The report includes other ideas suggested by PODER (including rent control and freezing the tax value of properties in rapidly gentrifying areas) and by the city's Historic Landmark Commission. Once it takes up all three of the variables in its mission -- East Austin, gentrification, and historic zoning -- the task force in its report comes down more squarely on the Landmark Commission's side. Its major recommendation is for the creation of local historic districts: block or multiblock areas where more than half of the buildings are 50 years old or older and in approximately original appearance. Residents in these districts would get tax breaks similar to those now granted to the owners of individual properties; in this way, the whole neighborhood, and not just selected owners, could use the tax breaks to offset rising property values.

The Landmark Commission and city Historic Preservation Officer Barbara Stocklin have been working on an ordinance to create local historic districts for well over a year. Another task force recommendation -- that the Travis Central Appraisal District remove historic buildings as "comparables" when determining the values of the homes around them -- has already been accomplished. Some other ideas may see City Council action soon, says Council Member Raul Alvarez. The current report, Alvarez says, will probably be taken up by the council in mid-November.

Almanza isn't happy with the report, she says. She distrusts its demographic evidence, saying that the numbers hide the ethnic change taking place along Cesar Chavez. She says the final recommendations should have included rent control and tax freezes. She is still adamant that owners of historic properties should stop receiving tax breaks. And she has doubts about historic districts. "It could even increase the displacement of people because when developers see an opportunity for getting any abatements or waivers or incentives, you know, that's where they sort of get magnetized to," she says.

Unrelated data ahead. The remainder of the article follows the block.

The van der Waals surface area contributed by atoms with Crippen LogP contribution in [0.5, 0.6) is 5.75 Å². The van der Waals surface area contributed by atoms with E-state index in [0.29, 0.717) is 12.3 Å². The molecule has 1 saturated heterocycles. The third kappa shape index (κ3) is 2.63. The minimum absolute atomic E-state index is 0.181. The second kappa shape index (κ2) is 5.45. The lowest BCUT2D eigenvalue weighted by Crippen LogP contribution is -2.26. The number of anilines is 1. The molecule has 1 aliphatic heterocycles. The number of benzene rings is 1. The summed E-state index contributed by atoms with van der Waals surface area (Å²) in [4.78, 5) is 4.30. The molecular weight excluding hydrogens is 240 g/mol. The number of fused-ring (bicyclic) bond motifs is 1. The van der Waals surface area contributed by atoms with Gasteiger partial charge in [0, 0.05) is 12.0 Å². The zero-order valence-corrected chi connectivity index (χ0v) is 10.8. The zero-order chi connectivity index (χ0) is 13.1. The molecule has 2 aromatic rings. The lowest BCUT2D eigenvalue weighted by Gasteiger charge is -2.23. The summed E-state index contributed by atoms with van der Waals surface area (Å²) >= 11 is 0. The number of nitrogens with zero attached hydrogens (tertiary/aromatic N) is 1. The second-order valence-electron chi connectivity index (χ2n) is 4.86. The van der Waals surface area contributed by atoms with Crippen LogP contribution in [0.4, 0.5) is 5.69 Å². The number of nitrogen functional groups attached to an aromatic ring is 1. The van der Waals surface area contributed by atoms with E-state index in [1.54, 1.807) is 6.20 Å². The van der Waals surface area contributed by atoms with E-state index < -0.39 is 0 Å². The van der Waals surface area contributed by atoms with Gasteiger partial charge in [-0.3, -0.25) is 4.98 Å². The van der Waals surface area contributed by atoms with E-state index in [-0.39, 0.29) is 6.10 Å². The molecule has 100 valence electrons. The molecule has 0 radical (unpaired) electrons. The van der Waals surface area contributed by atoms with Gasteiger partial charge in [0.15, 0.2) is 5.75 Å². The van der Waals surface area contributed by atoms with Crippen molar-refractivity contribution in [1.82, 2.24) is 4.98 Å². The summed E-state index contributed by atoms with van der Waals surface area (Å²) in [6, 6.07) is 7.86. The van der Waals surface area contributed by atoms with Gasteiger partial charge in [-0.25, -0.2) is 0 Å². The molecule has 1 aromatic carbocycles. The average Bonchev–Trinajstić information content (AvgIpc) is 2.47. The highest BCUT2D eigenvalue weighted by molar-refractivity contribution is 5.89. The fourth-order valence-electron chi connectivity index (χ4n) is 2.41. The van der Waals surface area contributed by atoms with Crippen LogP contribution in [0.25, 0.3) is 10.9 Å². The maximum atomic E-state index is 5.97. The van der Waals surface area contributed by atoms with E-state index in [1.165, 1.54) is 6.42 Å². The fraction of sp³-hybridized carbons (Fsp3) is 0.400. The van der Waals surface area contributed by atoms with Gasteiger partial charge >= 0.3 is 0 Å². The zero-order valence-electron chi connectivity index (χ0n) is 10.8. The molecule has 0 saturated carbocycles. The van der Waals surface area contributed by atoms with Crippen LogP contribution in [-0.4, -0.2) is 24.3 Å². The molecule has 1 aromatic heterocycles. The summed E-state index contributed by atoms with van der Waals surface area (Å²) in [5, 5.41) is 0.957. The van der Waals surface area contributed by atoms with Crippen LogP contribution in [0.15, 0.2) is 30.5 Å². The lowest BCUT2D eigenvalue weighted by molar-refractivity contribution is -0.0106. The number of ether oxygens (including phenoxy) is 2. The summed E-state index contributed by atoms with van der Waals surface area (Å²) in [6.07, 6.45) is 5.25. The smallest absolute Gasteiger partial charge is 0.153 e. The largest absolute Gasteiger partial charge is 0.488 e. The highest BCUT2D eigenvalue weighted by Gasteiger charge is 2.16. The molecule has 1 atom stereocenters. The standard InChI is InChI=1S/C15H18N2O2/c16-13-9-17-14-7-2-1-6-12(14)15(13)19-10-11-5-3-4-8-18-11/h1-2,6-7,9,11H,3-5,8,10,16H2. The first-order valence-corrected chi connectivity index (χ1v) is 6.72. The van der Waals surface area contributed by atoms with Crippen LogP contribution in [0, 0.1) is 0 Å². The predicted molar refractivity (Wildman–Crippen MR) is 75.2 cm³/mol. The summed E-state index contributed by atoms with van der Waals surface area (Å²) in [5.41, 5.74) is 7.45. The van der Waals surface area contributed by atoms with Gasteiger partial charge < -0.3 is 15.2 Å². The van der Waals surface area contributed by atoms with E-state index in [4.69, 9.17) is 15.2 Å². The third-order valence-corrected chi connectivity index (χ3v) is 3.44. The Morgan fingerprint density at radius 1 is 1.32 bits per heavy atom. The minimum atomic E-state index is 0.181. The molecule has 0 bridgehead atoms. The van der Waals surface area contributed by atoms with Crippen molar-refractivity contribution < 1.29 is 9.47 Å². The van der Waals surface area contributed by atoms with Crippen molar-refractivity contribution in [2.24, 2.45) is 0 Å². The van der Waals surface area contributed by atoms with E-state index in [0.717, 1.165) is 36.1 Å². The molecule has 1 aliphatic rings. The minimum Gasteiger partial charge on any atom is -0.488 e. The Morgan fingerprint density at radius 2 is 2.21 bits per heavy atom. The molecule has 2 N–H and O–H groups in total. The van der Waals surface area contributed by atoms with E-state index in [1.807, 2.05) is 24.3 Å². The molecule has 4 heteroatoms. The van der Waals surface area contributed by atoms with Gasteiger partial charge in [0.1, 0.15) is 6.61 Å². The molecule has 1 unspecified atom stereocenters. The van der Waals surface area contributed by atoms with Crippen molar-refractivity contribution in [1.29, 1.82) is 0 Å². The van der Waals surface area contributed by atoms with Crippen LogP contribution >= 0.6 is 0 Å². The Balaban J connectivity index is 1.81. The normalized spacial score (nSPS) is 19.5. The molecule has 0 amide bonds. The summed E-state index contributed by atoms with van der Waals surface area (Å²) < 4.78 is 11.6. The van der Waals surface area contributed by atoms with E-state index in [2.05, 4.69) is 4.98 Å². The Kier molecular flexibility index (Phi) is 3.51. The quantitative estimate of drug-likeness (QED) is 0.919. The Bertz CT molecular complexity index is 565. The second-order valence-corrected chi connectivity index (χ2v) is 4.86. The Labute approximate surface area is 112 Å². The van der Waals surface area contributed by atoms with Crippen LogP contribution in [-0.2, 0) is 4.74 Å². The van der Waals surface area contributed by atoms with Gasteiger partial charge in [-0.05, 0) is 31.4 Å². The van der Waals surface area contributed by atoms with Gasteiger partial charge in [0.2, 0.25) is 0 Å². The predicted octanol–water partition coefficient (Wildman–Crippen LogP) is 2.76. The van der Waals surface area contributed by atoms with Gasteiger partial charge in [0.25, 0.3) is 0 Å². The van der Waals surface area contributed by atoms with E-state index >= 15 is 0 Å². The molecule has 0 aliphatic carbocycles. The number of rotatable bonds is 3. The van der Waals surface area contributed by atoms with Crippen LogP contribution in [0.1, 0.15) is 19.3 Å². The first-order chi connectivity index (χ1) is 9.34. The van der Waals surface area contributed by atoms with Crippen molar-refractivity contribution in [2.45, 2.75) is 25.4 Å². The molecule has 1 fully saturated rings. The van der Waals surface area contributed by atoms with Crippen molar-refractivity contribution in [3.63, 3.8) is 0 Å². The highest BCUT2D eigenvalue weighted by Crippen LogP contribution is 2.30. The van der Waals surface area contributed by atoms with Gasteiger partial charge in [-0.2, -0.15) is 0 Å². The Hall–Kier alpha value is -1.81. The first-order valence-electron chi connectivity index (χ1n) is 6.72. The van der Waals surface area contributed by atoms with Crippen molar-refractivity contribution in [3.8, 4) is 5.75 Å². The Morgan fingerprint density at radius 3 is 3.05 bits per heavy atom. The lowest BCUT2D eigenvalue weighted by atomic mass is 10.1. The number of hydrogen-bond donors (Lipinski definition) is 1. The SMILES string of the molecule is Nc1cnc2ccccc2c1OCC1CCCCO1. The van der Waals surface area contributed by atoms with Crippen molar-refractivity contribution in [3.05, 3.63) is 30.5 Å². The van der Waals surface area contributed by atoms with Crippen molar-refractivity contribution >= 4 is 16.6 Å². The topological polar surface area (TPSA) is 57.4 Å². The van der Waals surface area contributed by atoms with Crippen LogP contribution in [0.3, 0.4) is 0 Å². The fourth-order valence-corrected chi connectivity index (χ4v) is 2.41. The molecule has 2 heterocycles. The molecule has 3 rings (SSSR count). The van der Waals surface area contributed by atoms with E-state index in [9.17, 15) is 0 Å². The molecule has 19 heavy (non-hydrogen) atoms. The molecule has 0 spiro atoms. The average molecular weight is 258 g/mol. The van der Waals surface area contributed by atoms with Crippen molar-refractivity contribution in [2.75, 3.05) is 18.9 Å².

Stocklin believes just the opposite -- that historic districts will slow gentrification. Her office has identified at least six small areas east of the highway that would qualify for designation. She believes that such a patchwork, laid over the neighborhoods and businesses, could create stability for entire areas by limiting new development and retaining neighborhood character, which would slow the upward rush of appraised values. "In a way it provides a message to developers and people coming in -- 'These are the areas where we don't want the high scale,'" she said.

Stocklin, who expects the Landmark Commission's local-district ordinance and recommendations to go to the council next spring, is eager to work with the East Austin community. "I don't think we're as far apart as some people would think."

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KEYWORDS FOR THIS STORY

Susana Almanza, PODER, East Austin, gentrification, historic zoning, historic districts, Barbara Stocklin, Historic Landmark Commission, Raul Alvarez